The View from Bermuda: 1/1 Renewals 'Reset' The Reinsurance Market
As the dust settles on a hectic 1/1 renewal season, the Bermuda market is catching its breath and looking forward to 2023. On a trip to Bermuda earlier this month, a number of senior leaders told Insider Engage that the renewals were chaotic and underwriters were very busy the week between Christmas and New Year’s, as rates, terms and conditions hardened dramatically.
It was a challenging renewal for the market but our focus remained on building a more thoughtful, well-constructed portfolio, geared towards long term partnerships.
As our sister publication Insurance Insider reported, renewal rates soared and terms and conditions tightened in ‘late, complex and frustrating’ 1/1 renewals. Howden described the 1/1 reinsurance risk-adjusted rate increases as being at a "multi-decadal high."
Tracey Gibbons, Head of QBE Re Bermuda, said: “It was a challenging renewal for the market but our focus remained on building a more thoughtful, well-constructed portfolio, geared towards long term partnerships. We focused on client selection and sustainable structures and to that end we achieved our goal. Rates and coverage varied class to class, but property rates rose significantly.”
The Howden, now Howden Tiger Risk, estimated retrocession rates were north of 50%; direct & facultative were up 45%; and global property catastrophe jumped 37%.
"The convergence of geopolitical and macroeconomic shocks — war in Europe, fractured energy markets, 40-year high inflation, interest rate hikes, depleted capital — as well as the second most expensive natural disaster ever (Hurricane Ian), has introduced significant volatility into the market," Howden said.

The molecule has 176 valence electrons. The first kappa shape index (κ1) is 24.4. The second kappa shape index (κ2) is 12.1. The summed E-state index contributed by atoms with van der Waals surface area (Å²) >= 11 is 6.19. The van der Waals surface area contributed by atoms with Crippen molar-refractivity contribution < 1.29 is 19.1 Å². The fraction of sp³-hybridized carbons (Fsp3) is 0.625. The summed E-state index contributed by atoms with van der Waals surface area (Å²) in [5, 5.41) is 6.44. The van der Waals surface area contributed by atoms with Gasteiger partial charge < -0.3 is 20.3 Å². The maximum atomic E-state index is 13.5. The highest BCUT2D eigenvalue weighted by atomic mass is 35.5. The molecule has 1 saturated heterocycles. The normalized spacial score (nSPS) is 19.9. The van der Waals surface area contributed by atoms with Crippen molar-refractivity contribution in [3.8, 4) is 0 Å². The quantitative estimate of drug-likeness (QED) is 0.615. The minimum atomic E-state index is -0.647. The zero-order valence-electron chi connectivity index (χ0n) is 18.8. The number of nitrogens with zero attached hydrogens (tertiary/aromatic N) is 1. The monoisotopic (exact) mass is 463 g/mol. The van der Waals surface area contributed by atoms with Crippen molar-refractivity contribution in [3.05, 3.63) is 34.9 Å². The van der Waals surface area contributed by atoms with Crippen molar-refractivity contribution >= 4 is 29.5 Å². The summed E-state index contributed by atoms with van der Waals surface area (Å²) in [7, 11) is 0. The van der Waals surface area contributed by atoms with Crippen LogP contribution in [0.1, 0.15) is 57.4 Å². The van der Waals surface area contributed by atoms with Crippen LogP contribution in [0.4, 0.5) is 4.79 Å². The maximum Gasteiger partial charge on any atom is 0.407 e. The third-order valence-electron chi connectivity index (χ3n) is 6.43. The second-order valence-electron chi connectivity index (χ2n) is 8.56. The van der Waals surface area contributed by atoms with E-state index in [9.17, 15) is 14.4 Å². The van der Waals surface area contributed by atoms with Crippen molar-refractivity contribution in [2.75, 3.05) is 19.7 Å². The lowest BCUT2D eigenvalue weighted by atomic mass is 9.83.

Howden’s global property cat risk-adjusted rate-on-line index rose by 37% on average at 1 January, which it noted was meaningfully higher than the 9% recorded in the 2022 renewal and the largest year-on-year increase since 1992, Insurance Insider reported.
“Most of the underwriters are feeling like they're getting dramatically improved terms and conditions… just about every reinsurer underwriter has got sparkling eyes,” said Hugh O’Donnell, CEO, Bermuda Brokers Ltd.
We got rate. We made good progress on improving terms and conditions.
Bermuda reinsurers write just over a third (36%) of the global reinsurance market based on property/casualty net premiums earned, according to the Association of Bermuda Insurers and Reinsurers. The market reported USD$128 billion in global gross written premium in 2021, ABIR said.
“We got rate. We made good progress on improving terms and conditions,” said Kathleen Reardon, CEO of Hiscox Re & ILS. “What we did not see was the $15 billion of new limit that many in the market were expecting during discussions at Monte Carlo.”
Peter Bell, CEO of Everest Re Bermuda, described the 1/1 property catastrophe renewals as a “reset.” He said larger reinsurers may have performed better than smaller players.
“We had more power and clout to help us get what we wanted, and that’s the first time that’s happened in a long time,” Bell said. “That’s partly because we have better relationships with the bigger cedants.”
We had more power and clout to help us get what we wanted, and that’s the first time that’s happened in a long time.
With pricing and retentions increasing in the traditional property catastrophe space, “that created opportunities for us to play underneath the retention for wildfire,” said Amit Shah, chief distribution officer, Kettle.